Books have long been the object of desire, a desire that in intensity (among the susceptible) is stronger than for sex. Bibliomania, the obsession to possess books, was first recognised as a disease by doctors at the end of the Eighteenth Century, and many learned tomes--themselves now the object of bibliomanes’ desires--have been written on it.You’ll find the full piece here.
Not long ago I bought a small volume, Book-lovers and Book-thieves, that suggested that the two types of person were very similar, and often one and the same, covetousness easily defeating honesty. Everyone knows that to lend a book, even to someone whom you know well, is to risk losing it. People who are scrupulously honest in all their other dealings don’t think that failure to return a book to its owner is theft in the usual sense of the term.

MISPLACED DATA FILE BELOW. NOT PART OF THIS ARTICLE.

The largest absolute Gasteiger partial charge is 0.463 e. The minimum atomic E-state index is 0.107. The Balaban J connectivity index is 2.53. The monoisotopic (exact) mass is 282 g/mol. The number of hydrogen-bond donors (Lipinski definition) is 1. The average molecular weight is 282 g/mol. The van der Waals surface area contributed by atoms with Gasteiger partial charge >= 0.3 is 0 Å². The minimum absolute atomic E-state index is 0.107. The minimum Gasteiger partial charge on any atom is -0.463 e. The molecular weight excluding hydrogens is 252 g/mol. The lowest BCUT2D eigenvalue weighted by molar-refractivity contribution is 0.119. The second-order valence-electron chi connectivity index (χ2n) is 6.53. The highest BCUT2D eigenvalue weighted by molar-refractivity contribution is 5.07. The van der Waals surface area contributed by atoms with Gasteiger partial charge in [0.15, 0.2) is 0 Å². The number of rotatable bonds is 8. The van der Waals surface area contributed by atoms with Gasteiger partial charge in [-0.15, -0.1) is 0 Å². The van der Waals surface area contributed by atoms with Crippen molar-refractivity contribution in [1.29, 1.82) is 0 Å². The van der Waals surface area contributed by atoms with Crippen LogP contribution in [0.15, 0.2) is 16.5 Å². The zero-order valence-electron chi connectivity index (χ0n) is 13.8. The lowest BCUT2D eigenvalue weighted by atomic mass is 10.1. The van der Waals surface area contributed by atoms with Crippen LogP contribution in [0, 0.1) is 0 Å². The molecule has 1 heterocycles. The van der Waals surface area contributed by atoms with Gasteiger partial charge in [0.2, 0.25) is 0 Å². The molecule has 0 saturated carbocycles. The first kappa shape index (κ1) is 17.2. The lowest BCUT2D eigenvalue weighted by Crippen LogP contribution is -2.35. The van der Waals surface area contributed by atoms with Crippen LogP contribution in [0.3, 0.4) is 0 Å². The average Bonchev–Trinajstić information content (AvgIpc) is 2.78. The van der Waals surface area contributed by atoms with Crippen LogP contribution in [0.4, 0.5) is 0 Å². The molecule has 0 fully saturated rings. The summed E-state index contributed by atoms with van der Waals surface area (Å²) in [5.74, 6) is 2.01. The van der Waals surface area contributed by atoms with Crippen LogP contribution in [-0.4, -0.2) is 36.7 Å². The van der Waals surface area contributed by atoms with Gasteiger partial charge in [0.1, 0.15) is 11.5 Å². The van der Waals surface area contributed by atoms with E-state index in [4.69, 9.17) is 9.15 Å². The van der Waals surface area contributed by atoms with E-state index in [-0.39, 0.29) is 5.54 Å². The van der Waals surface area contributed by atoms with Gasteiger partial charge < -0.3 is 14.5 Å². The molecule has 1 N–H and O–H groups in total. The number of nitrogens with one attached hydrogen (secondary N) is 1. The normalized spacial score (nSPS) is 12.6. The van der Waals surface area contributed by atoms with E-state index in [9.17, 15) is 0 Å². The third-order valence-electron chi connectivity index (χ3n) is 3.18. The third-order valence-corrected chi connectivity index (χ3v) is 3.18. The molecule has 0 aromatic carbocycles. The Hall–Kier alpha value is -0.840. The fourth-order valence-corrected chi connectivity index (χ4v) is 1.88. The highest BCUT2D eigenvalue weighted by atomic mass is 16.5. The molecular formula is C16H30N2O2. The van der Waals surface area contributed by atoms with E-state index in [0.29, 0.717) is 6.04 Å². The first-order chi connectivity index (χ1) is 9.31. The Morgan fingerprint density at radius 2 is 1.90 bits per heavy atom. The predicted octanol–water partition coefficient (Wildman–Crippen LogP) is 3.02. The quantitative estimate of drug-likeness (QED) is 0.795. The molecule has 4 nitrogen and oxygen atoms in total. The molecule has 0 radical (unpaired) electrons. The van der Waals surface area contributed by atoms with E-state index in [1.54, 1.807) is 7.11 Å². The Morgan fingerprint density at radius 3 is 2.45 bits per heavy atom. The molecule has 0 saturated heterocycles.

Perhaps it is the cultural importance of books that allows us to think this and to exculpate ourselves: that by appropriating a book that is not ours we are somehow serving the cause of culture, our own at any rate. By retaining such a book, do we not demonstrate that we appreciate it more than its owner, who hasn’t looked at it for years?
Saturday, August 07, 2010
As a book lover, it’s hard to resist this recent article in Britain’s Daily Telegraph, written by prison doctor Theodore Dalrymple. It begins:
Posted by Dick Adler (aka Ivan Davis) at 2:36 PM